Friday, August 6, 2010

Hydroponics & Hydroculture, What's The Difference?

Hydroculture is a hydroponic wick system. huh?

I know hydroponics can be confusing to the traditional gardener at first.  It was for me.  There are so many varieties and seems so high-tech with the air pumps and air stones, but it's really quite simple.

Hydroponics it is the art of gardening without soil.

There are six basic kinds of hydroponic systems with hundreds of possible variations. For more information on the different methods of hydroponic gardening check out this website.  It is by far one of the best explanations of all the hydroponic systems there are ("Basic Hydroponic Systems and How they Work").

Hydroculture is also called a 'passive-hydroponic' system or a wick-system and is just a form of hydroponics that is static.  In other words, there are no moving parts, the water is stagnant.  Now if bells are ringing and you're saying, "stagnant water!  Roots can't be in stagnant water", you're right, and in a healthy hydro-culture the roots should not be immersed in water for an extended period of time.  Instead, capillary action of the soil less media is used to bring nutrients to the plant.  Hydroculture is very similar to a self-watering container in that sense, except it uses no soil. Which comes with some added benefits.

There are 3 things needed to grow a plant in hydroculture:

  1. Inert Growing Medium
    In hydroculture, plants are grown in a media that allows for the distribution of water and nutrients through capillary action (a wick). What is used as a wick? A wick can be as simple as a paper towel, or aquarium gravel to more complex forms such as clay pebbles, perlite, gravel, vermiculite or rock wool.  (While you can grow plants with paper towels or aquarium gravel, the latter five medias are designed specifically for hydroponics, and these are the best solutions if you are serious about growing plants hydroponically .)
  2. Water Solution
    This is the 'food and water' for the plants. Hydroculture nutrients differ from some houseplant foods in that they need to be soluble in water.  Nutrients are available in many different NPK (N=Nitrogen, P=Phosphorus, K=Potassium) formulations that are expressed as percentages. By selecting different NPK formulations the growth, flowering or crop of the plant can be controlled to a certain degree. Most of our liquid fertilizers, however, can not be classified as organic, even though hydroculture gardening is sometimes more organic than soil gardening.  More on organic gardening and hydroculture in a later article.
  3. Containers 

    There are 3 methods of potting in hydroculture that I use:

    1. A single pot: A single pot filled with inert growing medium.  I use glass, but you can also used recycled containers. If the container is see through you can visible see when the plant needs water.  And it's kinda cool to see the root growth.  The downside to a single pot is that it needs to be rinsed once a month and is more vulnerable to algae.  UPDATE:  It also heats up the water in the reservoir really fast.  With the recent heatwave, I've really been cooking my plants and I've had to repot most of my outside plants to the 'Pot And Saucer' or Pot in Pot methods.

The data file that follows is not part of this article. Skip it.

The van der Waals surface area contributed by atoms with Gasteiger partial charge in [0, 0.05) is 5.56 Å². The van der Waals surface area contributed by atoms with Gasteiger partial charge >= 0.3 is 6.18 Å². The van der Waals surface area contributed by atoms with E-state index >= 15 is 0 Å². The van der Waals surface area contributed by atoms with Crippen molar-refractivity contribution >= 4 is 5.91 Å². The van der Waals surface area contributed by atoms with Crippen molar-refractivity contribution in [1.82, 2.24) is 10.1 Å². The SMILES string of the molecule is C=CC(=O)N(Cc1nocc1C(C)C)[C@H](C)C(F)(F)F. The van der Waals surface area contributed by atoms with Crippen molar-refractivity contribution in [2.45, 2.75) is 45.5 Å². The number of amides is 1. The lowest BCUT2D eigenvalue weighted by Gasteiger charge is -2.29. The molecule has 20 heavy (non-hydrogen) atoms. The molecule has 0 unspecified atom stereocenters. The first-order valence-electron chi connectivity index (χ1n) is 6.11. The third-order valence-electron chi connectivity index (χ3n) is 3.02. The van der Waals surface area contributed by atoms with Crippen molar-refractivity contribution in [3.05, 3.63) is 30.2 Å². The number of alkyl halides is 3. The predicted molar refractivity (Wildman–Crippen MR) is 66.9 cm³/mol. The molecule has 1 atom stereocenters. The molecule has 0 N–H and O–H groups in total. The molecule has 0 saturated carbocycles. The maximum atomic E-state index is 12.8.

2. Pot And Saucer: This method uses a standard plant pot, with bottom drainage holes, which is placed into a large plant pot saucer. A saucer which is larger than the usual size for the pot is chosen so that it can work as a reservoir.  The larger the reservoir, the longer it can be left alone without watering.  The nutrient solution is stored in the saucer. It is possible to get transparent saucers and these make the checking of the nutrient solution level even easier. If several plants are grown in close proximity then, instead of using a seperate saucer for each plant, a large watertight tray can be used to house several pots. A tray without drainage holes is used such as a garden tray or a gravel tray.
    3. Pot in Pot Method: This is very similar to the pot and saucer method above except that the plant pot is placed into an watertight pot container instead of a saucer. A plastic pot container which is slightly larger internally than the plant pot, by approximately 1cm all round, is chosen. This allows space which will act as the reservoir. With this method it is more difficult to see the nutrient level, so the pot either needs taking out or a level indicator needs to be used in order to check the nutrient level. Alternatively a transparent plastic pot container can be used but this possibly defeats one of the reason for using a pot container i.e. it does not disguise the plant pot. With this method I try to get a nutrient level height of approximately 1/4 of the inner pot. The level is measured when the system is assembled, i.e. when the fully potted plant pot is placed inside the plant pot container.
A Level Indicator is a common tool found with hydroculture. While it is not absolutely necessary, adding a Level Indicator will prevent many mistakes and take some of the labor out of checking the Water solution.

No comments:

Post a Comment